|Birth Date: 1947/1948|
|Frances Patricio Concho (sometimes known as Frances Concho Acoma), is a Native American potter, particularly focusing on traditional polychrome jars and bowls, usually in the Acoma pueblo style from New Mexico. She is from the premier families of Acoma Pueblo Pottery. She was born in either 1947 or 1948, and has resided in San Fidel, New Mexico, for the majority of her life. Her pottery consists of ornate geometric decoration, usually of large canteen-style.
While there is not much documented on Frances Concho, the style of her pottery is heavily written about and researched, which may give an idea on Concho's life work. The pottery of Acoma (also known as Sky City), shows the history of the Acoma people, clanship and heritage, though influenced by the arrival of Spanish Conquistadors during the 16th century. Although this pottery is known to remain consistent in its making and decoration, many artists develop their own variations of this style, which show definitive and stylistic individuality. Highly traditional, this style of pottery demonstrates the unique character of the Pueblo of Acoma and its testimony to the continuing relationship between the Acoma and the world surrounding it. The pottery, decorated with paints derived from natural ingredients from the Earth; usually comprised of black paint, white slip, yellow slip, and of course clay, although Acoma potters are known to have dabbled in slip colors such as brick red, to lavender gray, to purple-brown.
The vessels of this style are known for their complexity and variety of surface decoration, as well as rich symbolism. According to many Acoma potters, the most important element in a beautiful pot is a sense of harmony between three-dimensional form and two-dimensional design, and consider the two to intertwine. The practices were usually handed down from generation to generation, but still remain highly individualistic and creatively unique.
Like all pottery, production of Acoma style vessels is dependent on earth, water, air, and fire- the most basic of all elements. As for the production of these vessels, there are different techniques that could have been used. There is the coiled-and-pinched style, where the artist coils pieces of clay with "ropes", which is rolled out by hand, and then coiled upward beginning at the base of the structure. Another technique employed was the paddle-and-anvil technique, where a paddle was used to press the outside wall against a stone or "anvil" placed inside the vessel. All of the Acoma-style pottery is identified as either "black on white", or "polychrome"; Concho practicing in the latter. "Black on white" refers to pottery painted with a white slip on which black paint is applied in a decorative manner on top of the base. "Polychrome" refers to pottery in which several variations of earth paints in different colors have been applied on the surface. Though all vessels are vastly different in decoration, Acoma potters usually decorate their vessels with geometric elements, which represent natural elements such as rain, clouds, and animals. Surface details are applied, usually with a fine-tipped brush from the spine or leaves of a yucca plant, which is New Mexico's state flower. Like all pottery, Acoma pottery is primarily used within this culture to hold food and water, although the vessel's shape ultimately depends on the intended function. After decorating the vessel, it is fired, usually in a fire fueled by coal, dung, or sticks. Firing lasts for an hour or two and produces a vessel whose colors are richer and deeper than those before firing. Though by far the more common practice today is to use the electric modern kiln, the Acoma potters sometimes will fire outdoors the old, traditional way. To this day, many of the Acoma vessels are preferred to have been fired the old way, to give a sense of the deeply rooted and rich history of the Acoma people and heritage.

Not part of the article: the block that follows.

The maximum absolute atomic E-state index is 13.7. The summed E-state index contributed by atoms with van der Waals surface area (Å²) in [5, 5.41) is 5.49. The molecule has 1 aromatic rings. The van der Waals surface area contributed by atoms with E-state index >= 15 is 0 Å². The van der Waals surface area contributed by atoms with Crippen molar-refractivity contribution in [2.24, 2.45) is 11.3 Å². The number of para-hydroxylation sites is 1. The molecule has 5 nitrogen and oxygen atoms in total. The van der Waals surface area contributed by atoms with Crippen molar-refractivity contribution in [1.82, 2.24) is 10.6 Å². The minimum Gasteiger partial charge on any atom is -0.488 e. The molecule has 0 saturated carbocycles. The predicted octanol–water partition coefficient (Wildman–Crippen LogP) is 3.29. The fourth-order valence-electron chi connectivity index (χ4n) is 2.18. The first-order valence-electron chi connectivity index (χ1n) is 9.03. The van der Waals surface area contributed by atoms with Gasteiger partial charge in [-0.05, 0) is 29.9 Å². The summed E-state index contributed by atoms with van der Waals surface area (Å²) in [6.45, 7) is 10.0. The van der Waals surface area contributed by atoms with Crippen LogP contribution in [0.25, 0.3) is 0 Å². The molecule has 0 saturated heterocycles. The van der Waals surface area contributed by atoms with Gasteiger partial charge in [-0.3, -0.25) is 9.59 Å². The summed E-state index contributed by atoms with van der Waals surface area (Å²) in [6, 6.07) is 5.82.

A canteen's primary use in the Acoma Pueblo is for transporting water to the fields. The younger Acoma men were tasked with carrying canteens of water to the men tending the crops in the fields. These canteens were highly valued possessions, because they were usually made especially for the men by their mothers or grandmothers. A drink from the canteen was measured by the amount of work the man had done. The narrow-necked shape helped prevent evaporation, while handles with straps attached made the canteens easy to carry.
This particular canteen is a modern piece that wasn't used but was instead made for decoration and the tourist market. It is, however, a fine example of the artistry of the Acoma Pueblo.
"One unique feature of Acoma pottery is that it is decorated with natural earth paints...up to the north we get our black paint, to the west we gather our clay, and to the south we get our white slip and to the east we get our yellow slip, and of course from the sky we get our rain. That's all from mother nature. Authentic pottery is not perfect. It may not be completely round, or it may not sit straight. Another way to tell the real thing is that Acoma pottery is one of the thinnest in the world."
The exact location of the Acoma's source of clay remains a tribal secret, though it is somewhere several miles west of the Pueblo.